She said: “People die so awfully every day that if you experienced every grief, the whole world would be a dark, dark place. So many awful things happened last year, and Han Solo dying, which was one of the last moments of the year, is some weird way of people experiencing that.”
“People are weighed down by awful things that are happening and what they see on the news. If everybody puts a piece of themselves into Han Solo and Han Solo dies – in the cinema, where it’s dark – you can express it and it alleviates some of the pain. His death is obviously not as important as actual lives that are lost but people probably use it as some kind of carrier for the grief.”
Ridley is currently filming the yet untitled Episode VIII with her next cinema release being Only Yesterday, a Studio Ghibli film where she provides the voice of the main character, Taeko.
We have been loving how active Force Awakens stars Daisy Ridley and John Boyega have been on social media. Honestly, their videos have been the only things keeping us sane during the long wait for the big premiere! Now that the film is finally here, Ridley speaks candidly about the toll that intense social media scrutiny has taken on her.
For the record, Ridley loves social media, and she actually handles her own accounts, an increasing rarity in Hollywood. According to HitFix, Ridley assures us that she’s got “Instagram on my phone and I’m the only one with the password.” She’s been having fun with this whirlwind experience of promoting The Force Awakens, but she also acknowledges that social media puts a pressure on her and her costars that the original Star Wars triumvirate – Mark Hamill, Carrie Fisher, and Harrison Ford – didn’t have to deal with. She does, however, wish she would’ve gotten their advice on how to deal with it:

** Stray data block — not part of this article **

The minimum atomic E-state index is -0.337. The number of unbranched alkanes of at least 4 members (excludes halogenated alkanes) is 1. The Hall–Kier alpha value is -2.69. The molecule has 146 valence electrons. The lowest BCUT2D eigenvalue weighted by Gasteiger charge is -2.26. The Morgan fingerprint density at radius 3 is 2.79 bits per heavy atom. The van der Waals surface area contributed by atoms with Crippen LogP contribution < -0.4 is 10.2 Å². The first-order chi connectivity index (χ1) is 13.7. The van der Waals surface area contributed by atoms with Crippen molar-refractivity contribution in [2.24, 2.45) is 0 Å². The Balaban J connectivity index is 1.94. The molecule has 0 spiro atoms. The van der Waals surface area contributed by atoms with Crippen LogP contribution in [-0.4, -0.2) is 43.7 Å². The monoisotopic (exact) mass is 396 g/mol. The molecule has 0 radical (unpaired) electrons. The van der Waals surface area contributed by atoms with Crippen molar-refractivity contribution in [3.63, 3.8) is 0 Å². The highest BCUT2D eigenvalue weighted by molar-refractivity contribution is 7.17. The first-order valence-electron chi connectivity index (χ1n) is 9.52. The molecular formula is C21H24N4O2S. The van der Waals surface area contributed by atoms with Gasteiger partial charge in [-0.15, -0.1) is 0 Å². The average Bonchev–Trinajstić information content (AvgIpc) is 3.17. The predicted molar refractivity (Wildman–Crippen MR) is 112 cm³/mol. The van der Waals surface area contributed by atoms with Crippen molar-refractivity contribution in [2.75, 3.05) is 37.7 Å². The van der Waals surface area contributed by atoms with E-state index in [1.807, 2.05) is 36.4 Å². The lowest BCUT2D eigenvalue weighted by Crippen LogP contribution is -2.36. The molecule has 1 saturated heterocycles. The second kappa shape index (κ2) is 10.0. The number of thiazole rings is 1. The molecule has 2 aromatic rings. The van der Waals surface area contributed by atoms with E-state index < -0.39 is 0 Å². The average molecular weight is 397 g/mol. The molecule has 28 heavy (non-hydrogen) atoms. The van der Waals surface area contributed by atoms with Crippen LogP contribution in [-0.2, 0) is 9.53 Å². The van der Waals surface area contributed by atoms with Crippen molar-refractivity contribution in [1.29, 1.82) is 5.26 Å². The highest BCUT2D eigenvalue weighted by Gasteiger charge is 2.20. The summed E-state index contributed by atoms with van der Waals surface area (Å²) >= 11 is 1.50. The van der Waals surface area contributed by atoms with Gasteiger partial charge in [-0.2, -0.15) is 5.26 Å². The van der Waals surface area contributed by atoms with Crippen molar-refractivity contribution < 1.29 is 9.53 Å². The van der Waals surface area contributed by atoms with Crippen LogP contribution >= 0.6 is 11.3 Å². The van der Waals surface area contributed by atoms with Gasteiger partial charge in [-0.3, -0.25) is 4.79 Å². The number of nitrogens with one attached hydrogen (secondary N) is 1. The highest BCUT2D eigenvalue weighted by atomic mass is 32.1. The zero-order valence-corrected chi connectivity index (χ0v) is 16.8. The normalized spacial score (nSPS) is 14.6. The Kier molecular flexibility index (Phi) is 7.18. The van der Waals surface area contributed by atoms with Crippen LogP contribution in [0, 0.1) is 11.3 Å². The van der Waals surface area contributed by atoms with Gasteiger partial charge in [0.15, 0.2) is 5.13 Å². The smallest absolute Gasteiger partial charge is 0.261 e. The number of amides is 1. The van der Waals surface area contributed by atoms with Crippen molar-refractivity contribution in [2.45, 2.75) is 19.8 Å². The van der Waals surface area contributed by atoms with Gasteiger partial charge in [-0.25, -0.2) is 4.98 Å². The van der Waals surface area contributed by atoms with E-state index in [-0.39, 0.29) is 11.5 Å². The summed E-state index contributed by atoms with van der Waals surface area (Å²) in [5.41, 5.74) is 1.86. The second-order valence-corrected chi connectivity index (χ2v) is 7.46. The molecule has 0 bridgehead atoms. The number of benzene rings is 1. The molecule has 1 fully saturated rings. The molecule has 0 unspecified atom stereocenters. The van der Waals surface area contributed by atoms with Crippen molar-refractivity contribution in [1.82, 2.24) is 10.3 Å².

I didn’t ask them about it because I didn’t want to be a nuisance. But now I sort of wish I had.
It is somewhat overwhelming. But I also think, which I still think is true, that we can talk till the cows come home, but it’s not necessarily going to impact me. You have to experience things alone. To be supported by people and to have them there is kind of enough. So it was kind of enough just being around people who cared. I also think with social media that everything has changed.
The fact that she is experiencing this “alone” on social media and handling her own accounts means that she sees everything – the good, and the bad – and the experience isn’t always pleasant:
I think it’s good. But I think social media in general is a worrying thing because there’s Freedom of Speech and then there’s hate. And the two are not one and the same. And people should not be allowed to express things like that, I don’t think, because it’s disgusting.
She also brings up the point that, as a woman, she has a very different experience on social media than her male costars: